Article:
# Is $kg_f$ the same everywhere in the universe?

A textbook question says that a vehicle weighs $25kg_f$ on Earth, and asks us to consider certain issues related to its behaviour on the moon.

My question is, does the unit kilogram-force $kg_f$ need to be converted to match the gravitational pull of the moon, or is it $25kg_f$ everywhere in the universe?

I read up on $kg_f$ on Wikipedia, but regarding my question, it was inconclusive.

-
While there is nothing wrong with the question I'll note that it is generally engineers who worry themselves about $\mathrm{kg}_{f,m}$ (and $\mathrm{lb}_{f,m}$ for that matter), mostly for historical reasons and convenience. Physicists usually understand that you use kilograms for mass and Newtons for force like the SI intended. – dmckee Nov 11 '12 at 3:22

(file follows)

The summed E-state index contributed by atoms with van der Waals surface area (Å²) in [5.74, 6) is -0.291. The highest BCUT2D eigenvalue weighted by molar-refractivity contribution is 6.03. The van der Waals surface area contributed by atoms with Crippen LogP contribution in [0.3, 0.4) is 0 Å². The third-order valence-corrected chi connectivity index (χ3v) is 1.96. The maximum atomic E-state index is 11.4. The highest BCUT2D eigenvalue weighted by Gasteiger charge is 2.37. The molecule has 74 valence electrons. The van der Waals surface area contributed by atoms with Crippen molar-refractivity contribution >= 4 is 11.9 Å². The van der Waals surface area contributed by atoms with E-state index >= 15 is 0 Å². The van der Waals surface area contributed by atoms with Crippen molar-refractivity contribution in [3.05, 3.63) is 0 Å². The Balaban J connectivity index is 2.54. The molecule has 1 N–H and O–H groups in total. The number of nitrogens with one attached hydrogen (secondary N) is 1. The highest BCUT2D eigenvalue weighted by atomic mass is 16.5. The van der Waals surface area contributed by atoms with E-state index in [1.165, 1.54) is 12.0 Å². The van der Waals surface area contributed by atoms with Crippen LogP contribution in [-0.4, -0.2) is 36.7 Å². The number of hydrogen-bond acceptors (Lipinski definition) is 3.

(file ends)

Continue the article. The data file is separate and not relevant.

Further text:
The $kg_f$ is the force exerted by one kilogram at the Earth's surface, so it's numerical value is approximately 9.81 Newton's.
Now 9.81 Newtons is the same everywhere in the universe, so if you consider 1 $kg_f$ to be 9.81 Newtons then it's the same everywhere.
But the force exerted by one kilogram is obviously less on the Moon than on Earth. So a moon dweller might use a unit called $kg_f$ to mean a different force. However this is a different unit. Strictly speaking we should refer to a $kg_{f \space Earth}$ and $kg_{f \space Moon}$ rather than just $kg_f$, to be clear what we're referring to. This possible confusion is why dmckee thinks you should stick to kilograms for mass and Newton's for force. I wholeheartedly agree!